Flora and Fauna

LION TAILED MACAQUES FOUND BEGGING FOR FOOD IN AGUMBE GHATS

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Meera Bhardwaj

The Canopy Kings of the tropical rainforests of Western Ghats, the Lion Tailed Macaques (LTM) have turned to begging for food at Agumbe ghats in Karnataka. In the last few years, with economy driven development, the old-world monkeys have not only lost their canopies but also their food with large scale felling of fruit trees in this region.

Even as one drives to Agumbe ghats on way from Tirthahalli, after the first check post, one sees both Bonnet Macaques as also LTMs hanging out in large numbers on the road side. One can even see them lounging near the check post– sitting and gouging on biscuits and popcorns. As we traverse on to the Sunset Point, the arboreal and endangered mammals can be seen asking for food as their behavioural patterns and feeding instincts seem to have changed for the worse.

Wildlife conservationist Santosh Martin who was recently driving in the hairpin bend 7 at Agumbe saw a group of 15 LTMs begging for food. He adds, “This is pathetic and has never happened before in my 25 years of LTM sightings. They have been reduced to road side beggars by detrimental acts of human beings.”

SITUATION BAD

Wildlife photographer Kartik Bhat who has been tracking the LTMs for years says, “I have been following them for a long time. The situation is bad…passing vehicles stop on the Ghat road to feed the LTMs. One curve below the Sunset Point – a group of LTMs will assemble and people stop their cars and tend to feed them. This has been happening for a long time now.”

The Lion Tailed Macaques feed on Jackfruits, says Dr H S Prayag, Wildlife Veterinary Expert and Secretary, Society of Wildlife Veterinarians, South Chapter. “It is their natural diet. As feeding naturally on jackfruits, it gives them more sugar, energy and fibre. Any food made out of fine wheat flour or fried food is not good for its dietary constitution. Further, feeding by humans has led to LTMs attacking people and chasing them for food. Such habits should not be encouraged as it not only upsets their digestive tract but changes their behavioural pattern.”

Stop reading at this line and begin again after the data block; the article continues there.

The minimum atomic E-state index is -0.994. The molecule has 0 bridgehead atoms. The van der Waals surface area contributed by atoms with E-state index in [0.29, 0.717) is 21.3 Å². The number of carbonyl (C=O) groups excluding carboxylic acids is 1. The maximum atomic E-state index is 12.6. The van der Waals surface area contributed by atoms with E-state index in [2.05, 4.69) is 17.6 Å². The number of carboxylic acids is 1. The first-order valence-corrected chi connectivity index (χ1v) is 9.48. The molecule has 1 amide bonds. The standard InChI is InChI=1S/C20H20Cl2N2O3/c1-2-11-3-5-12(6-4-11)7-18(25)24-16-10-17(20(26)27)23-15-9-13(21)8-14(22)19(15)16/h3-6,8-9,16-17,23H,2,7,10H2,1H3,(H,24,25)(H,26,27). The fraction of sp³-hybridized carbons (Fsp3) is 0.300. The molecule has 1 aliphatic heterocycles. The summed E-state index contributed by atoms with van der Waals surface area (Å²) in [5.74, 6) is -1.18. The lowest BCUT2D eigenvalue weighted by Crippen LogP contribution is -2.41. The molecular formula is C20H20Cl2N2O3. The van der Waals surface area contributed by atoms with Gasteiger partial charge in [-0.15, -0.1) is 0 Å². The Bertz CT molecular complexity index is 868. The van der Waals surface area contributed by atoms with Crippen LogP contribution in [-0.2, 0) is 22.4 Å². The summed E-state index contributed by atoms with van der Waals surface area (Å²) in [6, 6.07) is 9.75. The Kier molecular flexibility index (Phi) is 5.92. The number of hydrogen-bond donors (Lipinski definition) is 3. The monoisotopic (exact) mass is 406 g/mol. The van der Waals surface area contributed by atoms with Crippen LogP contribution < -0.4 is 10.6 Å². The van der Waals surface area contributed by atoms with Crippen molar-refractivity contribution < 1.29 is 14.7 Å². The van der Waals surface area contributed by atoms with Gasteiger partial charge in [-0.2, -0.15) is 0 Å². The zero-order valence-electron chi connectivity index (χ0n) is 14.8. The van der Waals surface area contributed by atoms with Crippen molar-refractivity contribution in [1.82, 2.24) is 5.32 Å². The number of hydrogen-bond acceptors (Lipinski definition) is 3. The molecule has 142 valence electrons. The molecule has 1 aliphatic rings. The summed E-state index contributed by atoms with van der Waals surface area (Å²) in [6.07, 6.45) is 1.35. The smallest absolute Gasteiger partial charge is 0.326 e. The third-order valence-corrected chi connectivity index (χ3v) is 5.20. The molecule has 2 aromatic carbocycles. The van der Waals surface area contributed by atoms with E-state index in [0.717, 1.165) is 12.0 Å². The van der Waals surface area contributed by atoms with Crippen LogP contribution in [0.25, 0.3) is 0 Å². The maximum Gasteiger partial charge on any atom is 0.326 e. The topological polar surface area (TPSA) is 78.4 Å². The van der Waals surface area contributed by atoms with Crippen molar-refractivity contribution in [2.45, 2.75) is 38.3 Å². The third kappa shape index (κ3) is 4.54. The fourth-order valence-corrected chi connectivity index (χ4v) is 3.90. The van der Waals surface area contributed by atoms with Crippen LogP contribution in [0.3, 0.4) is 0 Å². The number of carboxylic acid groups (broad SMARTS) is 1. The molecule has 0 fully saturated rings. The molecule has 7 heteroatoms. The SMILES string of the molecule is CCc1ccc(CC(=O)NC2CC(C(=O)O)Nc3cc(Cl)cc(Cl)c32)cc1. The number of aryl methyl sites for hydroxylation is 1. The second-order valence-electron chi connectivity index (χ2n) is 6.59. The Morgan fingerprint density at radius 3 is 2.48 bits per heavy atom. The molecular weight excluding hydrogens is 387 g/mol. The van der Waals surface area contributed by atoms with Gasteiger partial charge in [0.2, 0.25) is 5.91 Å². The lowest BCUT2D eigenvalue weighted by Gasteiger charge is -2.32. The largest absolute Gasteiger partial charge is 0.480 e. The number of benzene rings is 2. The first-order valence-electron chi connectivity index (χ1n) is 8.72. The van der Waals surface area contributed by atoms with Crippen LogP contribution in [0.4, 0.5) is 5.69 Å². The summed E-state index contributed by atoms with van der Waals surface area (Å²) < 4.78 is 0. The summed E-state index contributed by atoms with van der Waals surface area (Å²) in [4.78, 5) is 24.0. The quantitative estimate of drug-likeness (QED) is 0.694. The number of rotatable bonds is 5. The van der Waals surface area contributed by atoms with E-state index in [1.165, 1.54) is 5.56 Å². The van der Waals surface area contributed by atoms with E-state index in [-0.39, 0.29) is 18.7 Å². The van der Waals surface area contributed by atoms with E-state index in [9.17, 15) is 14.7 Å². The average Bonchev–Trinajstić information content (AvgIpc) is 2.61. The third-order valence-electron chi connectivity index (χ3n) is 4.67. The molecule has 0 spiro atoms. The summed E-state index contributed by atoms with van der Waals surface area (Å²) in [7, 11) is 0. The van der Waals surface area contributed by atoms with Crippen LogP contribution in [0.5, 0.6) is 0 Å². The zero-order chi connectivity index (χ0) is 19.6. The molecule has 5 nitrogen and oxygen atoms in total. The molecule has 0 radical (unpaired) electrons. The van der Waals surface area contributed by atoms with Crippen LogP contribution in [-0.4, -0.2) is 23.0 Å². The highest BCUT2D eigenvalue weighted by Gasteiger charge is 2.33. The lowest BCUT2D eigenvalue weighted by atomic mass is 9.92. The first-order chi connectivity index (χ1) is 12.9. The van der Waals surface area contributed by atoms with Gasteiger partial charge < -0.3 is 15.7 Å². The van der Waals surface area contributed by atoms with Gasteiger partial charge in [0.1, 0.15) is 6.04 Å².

FREQUENTLY SIGHTED

In fact, sightings of LTMs on the Agumbe Ghat road has increased in the last few years although they are shy and retiring animals. With both lion tailed and bonnet macaques frequenting the ghat road and the Sunset Point, tourists and other visitors are seen frequently feeding them bananas, biscuits, popcorns, chips, etc. The result being the LTMs are grabbing the easily available food as they have not only lost their habitat but also food. This is due to widening of roads, linear structures and hydroelectric projects in the Western Ghats. The ongoing survey in the Sharavathi River Valley, which is the home of LTMs, sounds the death knell for the survival of this species.

Confined to narrow strips of rainforests in the fragmented Western Ghats, the LTMs have been classified as endangered because of its highly selective feeding habits, limited range of occupancy, low population turnover and their small numbers (2500-3000) remaining in the wild. The distribution of the species is restricted to rain forests of Karnataka, Tamilnadu and Kerala, however, they are found in small isolated populations.

The magnificent LTM is named as such due to its lion-like, long, thin and tufted tail. This adorable primate is unfortunately among the most endangered of the macaques across the world. Living on tree canopies and feeding on a large variety of fruits, a large part of their time is devoted to exploration and feeding.

DEVELOPMENTAL ACTIVITIES

According to studies by primate experts M A Kumar, Sreedhar Vijayakrishnan and Mewa Singh, developmental activities have been one of the major drivers of conversion of natural forest areas into mosaics of forest fragments, agriculture, and plantations, threatening the existence of wildlife species in such altered landscapes.

They state, “We emphasize that while habitat generalists often adapt behaviourally and ecologically to modified landscapes, habitat specialists such as the LTMs could find survival harder, with increasing anthropogenic pressures and loss of their habitats. Unlike Bonnet macaque and Rhesus macaque, the LTMs are less adaptable and are vulnerable to extensive changes in their habitats that often threaten their very survival. The diversion of rainforests for coffee, rubber and tea plantations surrounding LTM habitats alters their ranging and availability of food resources while influencing their behavioural responses leading to negative interactions with people in some areas.”

(All images of LTMs by Kartik Bhat)